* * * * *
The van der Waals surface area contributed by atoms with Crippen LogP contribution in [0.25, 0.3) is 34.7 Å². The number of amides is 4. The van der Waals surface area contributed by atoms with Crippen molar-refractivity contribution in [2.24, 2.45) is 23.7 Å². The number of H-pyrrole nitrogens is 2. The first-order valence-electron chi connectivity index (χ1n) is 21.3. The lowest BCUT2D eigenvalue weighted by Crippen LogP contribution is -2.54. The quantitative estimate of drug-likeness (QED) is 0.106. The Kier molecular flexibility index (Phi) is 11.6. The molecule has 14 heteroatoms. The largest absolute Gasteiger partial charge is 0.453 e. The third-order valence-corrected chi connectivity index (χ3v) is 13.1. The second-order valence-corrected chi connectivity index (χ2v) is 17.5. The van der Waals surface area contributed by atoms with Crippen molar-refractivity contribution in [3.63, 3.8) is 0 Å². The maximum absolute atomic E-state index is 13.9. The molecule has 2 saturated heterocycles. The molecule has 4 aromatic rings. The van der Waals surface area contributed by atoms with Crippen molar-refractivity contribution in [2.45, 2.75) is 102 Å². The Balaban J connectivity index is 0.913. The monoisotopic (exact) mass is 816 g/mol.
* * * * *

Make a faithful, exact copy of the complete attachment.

The van der Waals surface area contributed by atoms with Crippen LogP contribution in [0.25, 0.3) is 34.7 Å². The number of amides is 4. The van der Waals surface area contributed by atoms with Crippen molar-refractivity contribution in [2.24, 2.45) is 23.7 Å². The number of H-pyrrole nitrogens is 2. The first-order valence-electron chi connectivity index (χ1n) is 21.3. The lowest BCUT2D eigenvalue weighted by Crippen LogP contribution is -2.54. The quantitative estimate of drug-likeness (QED) is 0.106. The Kier molecular flexibility index (Phi) is 11.6. The molecule has 14 heteroatoms. The largest absolute Gasteiger partial charge is 0.453 e. The third-order valence-corrected chi connectivity index (χ3v) is 13.1. The second-order valence-corrected chi connectivity index (χ2v) is 17.5. The van der Waals surface area contributed by atoms with Crippen molar-refractivity contribution in [3.63, 3.8) is 0 Å². The maximum absolute atomic E-state index is 13.9. The molecule has 2 saturated heterocycles. The molecule has 4 aromatic rings. The van der Waals surface area contributed by atoms with Crippen molar-refractivity contribution in [2.45, 2.75) is 102 Å². The Balaban J connectivity index is 0.913. The monoisotopic (exact) mass is 816 g/mol.